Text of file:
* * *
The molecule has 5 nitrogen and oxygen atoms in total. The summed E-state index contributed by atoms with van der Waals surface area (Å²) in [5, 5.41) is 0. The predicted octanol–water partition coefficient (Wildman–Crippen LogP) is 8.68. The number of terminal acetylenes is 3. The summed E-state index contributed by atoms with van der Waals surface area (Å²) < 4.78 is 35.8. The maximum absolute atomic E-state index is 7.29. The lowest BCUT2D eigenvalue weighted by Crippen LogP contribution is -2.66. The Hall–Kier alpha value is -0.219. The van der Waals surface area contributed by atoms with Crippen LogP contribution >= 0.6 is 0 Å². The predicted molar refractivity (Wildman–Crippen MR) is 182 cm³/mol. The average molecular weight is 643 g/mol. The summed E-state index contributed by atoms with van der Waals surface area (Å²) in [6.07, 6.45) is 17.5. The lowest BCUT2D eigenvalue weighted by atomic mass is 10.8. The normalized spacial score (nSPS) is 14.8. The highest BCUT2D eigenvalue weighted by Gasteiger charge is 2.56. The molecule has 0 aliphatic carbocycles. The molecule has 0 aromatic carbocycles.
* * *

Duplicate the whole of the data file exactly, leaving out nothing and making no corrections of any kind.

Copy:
The molecule has 5 nitrogen and oxygen atoms in total. The summed E-state index contributed by atoms with van der Waals surface area (Å²) in [5, 5.41) is 0. The predicted octanol–water partition coefficient (Wildman–Crippen LogP) is 8.68. The number of terminal acetylenes is 3. The summed E-state index contributed by atoms with van der Waals surface area (Å²) < 4.78 is 35.8. The maximum absolute atomic E-state index is 7.29. The lowest BCUT2D eigenvalue weighted by Crippen LogP contribution is -2.66. The Hall–Kier alpha value is -0.219. The van der Waals surface area contributed by atoms with Crippen LogP contribution >= 0.6 is 0 Å². The predicted molar refractivity (Wildman–Crippen MR) is 182 cm³/mol. The average molecular weight is 643 g/mol. The summed E-state index contributed by atoms with van der Waals surface area (Å²) in [6.07, 6.45) is 17.5. The lowest BCUT2D eigenvalue weighted by atomic mass is 10.8. The normalized spacial score (nSPS) is 14.8. The highest BCUT2D eigenvalue weighted by Gasteiger charge is 2.56. The molecule has 0 aliphatic carbocycles. The molecule has 0 aromatic carbocycles.